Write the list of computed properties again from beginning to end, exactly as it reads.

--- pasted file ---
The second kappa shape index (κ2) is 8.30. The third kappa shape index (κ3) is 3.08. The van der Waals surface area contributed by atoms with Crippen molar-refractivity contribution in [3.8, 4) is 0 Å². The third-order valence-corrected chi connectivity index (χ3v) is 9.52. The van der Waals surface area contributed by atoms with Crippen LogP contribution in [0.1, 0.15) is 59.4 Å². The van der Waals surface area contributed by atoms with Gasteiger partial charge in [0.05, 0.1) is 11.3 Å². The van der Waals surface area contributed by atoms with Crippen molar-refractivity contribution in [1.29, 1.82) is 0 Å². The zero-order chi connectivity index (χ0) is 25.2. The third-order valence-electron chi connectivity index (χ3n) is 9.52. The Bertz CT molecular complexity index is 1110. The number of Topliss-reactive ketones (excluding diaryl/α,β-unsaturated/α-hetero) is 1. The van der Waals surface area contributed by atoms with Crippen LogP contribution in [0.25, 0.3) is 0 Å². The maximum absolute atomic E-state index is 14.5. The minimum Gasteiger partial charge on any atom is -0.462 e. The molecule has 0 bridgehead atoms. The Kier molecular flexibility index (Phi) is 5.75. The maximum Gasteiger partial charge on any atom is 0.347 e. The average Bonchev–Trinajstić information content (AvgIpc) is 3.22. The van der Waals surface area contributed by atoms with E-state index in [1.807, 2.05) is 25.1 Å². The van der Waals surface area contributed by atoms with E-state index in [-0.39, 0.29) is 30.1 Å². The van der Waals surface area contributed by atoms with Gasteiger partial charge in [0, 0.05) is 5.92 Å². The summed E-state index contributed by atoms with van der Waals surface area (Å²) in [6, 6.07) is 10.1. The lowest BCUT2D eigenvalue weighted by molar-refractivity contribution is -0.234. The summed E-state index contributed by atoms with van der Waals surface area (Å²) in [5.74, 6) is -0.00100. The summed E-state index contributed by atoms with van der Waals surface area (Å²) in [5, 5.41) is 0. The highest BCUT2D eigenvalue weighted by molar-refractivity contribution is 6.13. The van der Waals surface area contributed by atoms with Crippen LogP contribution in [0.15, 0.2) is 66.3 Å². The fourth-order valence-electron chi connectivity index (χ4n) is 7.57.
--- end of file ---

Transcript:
The second kappa shape index (κ2) is 8.30. The third kappa shape index (κ3) is 3.08. The van der Waals surface area contributed by atoms with Crippen molar-refractivity contribution in [3.8, 4) is 0 Å². The third-order valence-corrected chi connectivity index (χ3v) is 9.52. The van der Waals surface area contributed by atoms with Crippen LogP contribution in [0.1, 0.15) is 59.4 Å². The van der Waals surface area contributed by atoms with Gasteiger partial charge in [0.05, 0.1) is 11.3 Å². The van der Waals surface area contributed by atoms with Crippen molar-refractivity contribution in [1.29, 1.82) is 0 Å². The zero-order chi connectivity index (χ0) is 25.2. The third-order valence-electron chi connectivity index (χ3n) is 9.52. The Bertz CT molecular complexity index is 1110. The number of Topliss-reactive ketones (excluding diaryl/α,β-unsaturated/α-hetero) is 1. The van der Waals surface area contributed by atoms with Crippen LogP contribution in [0.25, 0.3) is 0 Å². The maximum absolute atomic E-state index is 14.5. The minimum Gasteiger partial charge on any atom is -0.462 e. The molecule has 0 bridgehead atoms. The Kier molecular flexibility index (Phi) is 5.75. The maximum Gasteiger partial charge on any atom is 0.347 e. The average Bonchev–Trinajstić information content (AvgIpc) is 3.22. The van der Waals surface area contributed by atoms with E-state index in [1.807, 2.05) is 25.1 Å². The van der Waals surface area contributed by atoms with E-state index in [-0.39, 0.29) is 30.1 Å². The van der Waals surface area contributed by atoms with Gasteiger partial charge in [0, 0.05) is 5.92 Å². The summed E-state index contributed by atoms with van der Waals surface area (Å²) in [6, 6.07) is 10.1. The lowest BCUT2D eigenvalue weighted by molar-refractivity contribution is -0.234. The summed E-state index contributed by atoms with van der Waals surface area (Å²) in [5.74, 6) is -0.00100. The summed E-state index contributed by atoms with van der Waals surface area (Å²) in [5, 5.41) is 0. The highest BCUT2D eigenvalue weighted by molar-refractivity contribution is 6.13. The van der Waals surface area contributed by atoms with Crippen LogP contribution in [0.15, 0.2) is 66.3 Å². The fourth-order valence-electron chi connectivity index (χ4n) is 7.57.